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Forums / Treatments, health professionals and therapies / Therapy as a "crutch" and what that might mean

Topic: Therapy as a "crutch" and what that might mean

7 posts, 0 answered
  1. WokingOnIt
    WokingOnIt avatar
    29 posts
    14 February 2020
    Hello All.

    What does the idea of "using therapy (or a therapist) as a crutch" mean to you? Is it a always a bad thing?

    My therapist has said this to me multiple times - that he doesn't want to and can't be a crutch, and I have been pondering the meaning of that.
    I can see his point (I think - I still need to ask him to clarify exactly what his point is) but after all, a crutch is mighty handy when you have a broken leg and it is healing but you still need to get around.

    I fully intend to have a proper conversation with him about it next session - but I am curious as to what other people think about it in the meantime.


  2. quirkywords
    Community Champion
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    quirkywords avatar
    6862 posts
    14 February 2020 in reply to WokingOnIt

    Woking

    Therapy cab be a crutch for some but most crutches are throw away when one gets better.

    I think that means a crutch is helpful.

    think as long as we can sope and don't rely too much one one person but use the basic principles to assist us to heal.

    Good topic, what do others think.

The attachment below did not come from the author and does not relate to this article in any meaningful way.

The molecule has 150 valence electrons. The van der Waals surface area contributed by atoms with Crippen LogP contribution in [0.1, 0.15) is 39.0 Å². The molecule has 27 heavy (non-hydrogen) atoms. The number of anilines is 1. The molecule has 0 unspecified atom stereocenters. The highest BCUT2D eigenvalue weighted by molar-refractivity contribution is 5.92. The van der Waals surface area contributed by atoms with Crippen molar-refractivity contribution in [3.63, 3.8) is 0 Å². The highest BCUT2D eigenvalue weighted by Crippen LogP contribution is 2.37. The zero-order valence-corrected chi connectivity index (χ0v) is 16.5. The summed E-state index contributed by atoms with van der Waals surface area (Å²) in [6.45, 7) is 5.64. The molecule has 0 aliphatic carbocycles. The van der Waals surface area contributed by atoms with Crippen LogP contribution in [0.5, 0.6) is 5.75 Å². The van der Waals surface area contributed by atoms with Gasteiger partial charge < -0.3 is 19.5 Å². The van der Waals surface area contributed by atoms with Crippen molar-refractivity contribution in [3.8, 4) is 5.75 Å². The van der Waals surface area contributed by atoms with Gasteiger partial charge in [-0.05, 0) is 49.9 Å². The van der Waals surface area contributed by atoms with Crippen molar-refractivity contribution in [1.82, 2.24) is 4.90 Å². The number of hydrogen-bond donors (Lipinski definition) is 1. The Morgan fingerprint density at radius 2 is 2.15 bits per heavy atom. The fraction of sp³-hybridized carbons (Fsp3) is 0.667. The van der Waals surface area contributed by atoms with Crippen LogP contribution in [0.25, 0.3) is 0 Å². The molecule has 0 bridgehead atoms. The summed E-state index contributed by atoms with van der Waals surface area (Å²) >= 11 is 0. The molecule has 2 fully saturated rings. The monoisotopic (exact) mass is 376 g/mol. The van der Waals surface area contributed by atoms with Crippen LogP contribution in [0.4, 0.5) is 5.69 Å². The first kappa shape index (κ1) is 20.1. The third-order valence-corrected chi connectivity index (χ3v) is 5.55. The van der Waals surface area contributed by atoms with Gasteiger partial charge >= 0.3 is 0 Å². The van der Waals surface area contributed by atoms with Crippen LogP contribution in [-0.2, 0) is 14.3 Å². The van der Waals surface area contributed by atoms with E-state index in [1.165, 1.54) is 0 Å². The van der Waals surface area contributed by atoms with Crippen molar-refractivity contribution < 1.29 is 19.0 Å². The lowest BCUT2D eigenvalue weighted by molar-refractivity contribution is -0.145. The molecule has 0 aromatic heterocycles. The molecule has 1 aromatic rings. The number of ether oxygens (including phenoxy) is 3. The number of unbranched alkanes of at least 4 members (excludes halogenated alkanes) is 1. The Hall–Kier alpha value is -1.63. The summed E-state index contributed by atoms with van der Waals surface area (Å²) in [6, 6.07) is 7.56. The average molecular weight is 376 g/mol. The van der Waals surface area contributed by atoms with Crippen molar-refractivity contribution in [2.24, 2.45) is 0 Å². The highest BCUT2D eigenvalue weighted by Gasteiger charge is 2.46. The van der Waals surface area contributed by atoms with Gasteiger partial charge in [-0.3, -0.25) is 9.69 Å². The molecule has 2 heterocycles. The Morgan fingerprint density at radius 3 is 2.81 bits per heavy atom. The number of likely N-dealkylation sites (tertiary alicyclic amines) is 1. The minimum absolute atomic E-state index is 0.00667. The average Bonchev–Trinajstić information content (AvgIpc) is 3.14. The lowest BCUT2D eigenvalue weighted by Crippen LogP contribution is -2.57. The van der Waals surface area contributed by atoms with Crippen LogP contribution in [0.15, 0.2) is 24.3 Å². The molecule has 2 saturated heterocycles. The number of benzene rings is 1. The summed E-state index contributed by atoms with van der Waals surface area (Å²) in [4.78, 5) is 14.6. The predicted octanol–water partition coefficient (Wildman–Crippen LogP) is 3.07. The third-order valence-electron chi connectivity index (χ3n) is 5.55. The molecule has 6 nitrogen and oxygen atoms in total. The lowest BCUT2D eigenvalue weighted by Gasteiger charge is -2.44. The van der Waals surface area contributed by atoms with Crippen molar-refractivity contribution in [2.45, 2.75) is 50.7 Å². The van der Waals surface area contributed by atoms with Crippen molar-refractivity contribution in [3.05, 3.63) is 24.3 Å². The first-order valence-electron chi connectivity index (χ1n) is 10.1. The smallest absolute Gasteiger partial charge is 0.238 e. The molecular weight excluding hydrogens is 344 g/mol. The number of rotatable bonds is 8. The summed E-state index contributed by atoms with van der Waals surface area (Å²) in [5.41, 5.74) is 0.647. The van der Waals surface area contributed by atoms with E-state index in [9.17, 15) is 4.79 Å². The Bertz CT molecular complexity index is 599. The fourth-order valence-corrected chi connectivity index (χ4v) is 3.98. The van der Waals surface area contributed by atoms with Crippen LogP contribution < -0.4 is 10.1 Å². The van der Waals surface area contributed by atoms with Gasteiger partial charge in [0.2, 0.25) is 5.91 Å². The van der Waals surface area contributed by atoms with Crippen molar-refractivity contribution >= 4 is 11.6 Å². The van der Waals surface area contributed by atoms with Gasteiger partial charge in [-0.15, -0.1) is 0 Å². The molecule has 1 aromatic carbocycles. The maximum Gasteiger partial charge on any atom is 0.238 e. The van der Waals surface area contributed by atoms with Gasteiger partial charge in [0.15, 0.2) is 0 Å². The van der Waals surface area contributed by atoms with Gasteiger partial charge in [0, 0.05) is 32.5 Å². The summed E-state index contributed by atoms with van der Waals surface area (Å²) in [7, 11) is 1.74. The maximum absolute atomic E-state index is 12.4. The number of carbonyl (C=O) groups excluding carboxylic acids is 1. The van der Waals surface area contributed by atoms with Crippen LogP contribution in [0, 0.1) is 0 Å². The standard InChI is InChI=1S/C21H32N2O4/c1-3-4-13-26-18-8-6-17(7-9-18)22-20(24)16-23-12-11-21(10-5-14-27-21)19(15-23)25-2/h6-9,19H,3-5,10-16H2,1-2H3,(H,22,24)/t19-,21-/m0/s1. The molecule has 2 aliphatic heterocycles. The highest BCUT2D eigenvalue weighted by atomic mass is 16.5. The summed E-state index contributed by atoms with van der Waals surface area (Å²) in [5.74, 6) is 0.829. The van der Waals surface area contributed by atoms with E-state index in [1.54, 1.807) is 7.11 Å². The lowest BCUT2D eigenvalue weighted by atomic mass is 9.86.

Quirky

    2 people found this helpful
  3. Hanna3
    Hanna3 avatar
    1302 posts
    14 February 2020 in reply to WokingOnIt

    Hi WkokingOnIt,

    I agree with quirky - I think he means the psychiatrist is there as a help, but not to totally rely on him/her - I think sometimes people think their psychiatrist will solve everything, but they can only assist you to solve your problems yourself, but with their help.

  4. blondguy
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    blondguy avatar
    10196 posts
    14 February 2020 in reply to WokingOnIt

    Hi WokingOnIt

    Thankyou for being a part of the Beyond Blue forums and for having the courage to post too! You are spot on when you mentioned "after all, a crutch is mighty handy when you have a broken leg and it is healing but you still need to get around"

    I have always thought of my therapist/doc as a 'crutch' or a having a 'tune up' with my own anxiety/depression issues too...yet they are only helping us help ourselves....Its always a two way street....We have to make the effort to use any counsel so we can heal ourselves

    Quirky and Hanna are also spot on with their support above...'I think sometimes people think their psychiatrist will solve everything, but they can only assist you to solve your problems yourself, but with their help'

    you are always welcome to stick around the forums if you wish...I hope you can!

    my kind thoughts

    Paul

  5. geoff
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    geoff avatar
    12843 posts
    15 February 2020 in reply to WokingOnIt

    Hello Woking, great replies from Quirky, Hanna and Paul and it's a terrific question to ask.

    We do expect our therapist, psychologist or counsellor to be the person with the magic wand, to solve all our problems without any contribution from us, to be our 'crutch', to walk in and then walk out from only one session, wouldn't that be exactly what we want, unfortunately, that can't happen, yet, maybe one day, who knows.

    Even in a session if you expect it to be the answer to your problems but it only opens up deeper problems then it's certainly not what you were expecting, however, what it's done is make you realise that these need to be talked about, the door has to remain open and there is only so much we can hide.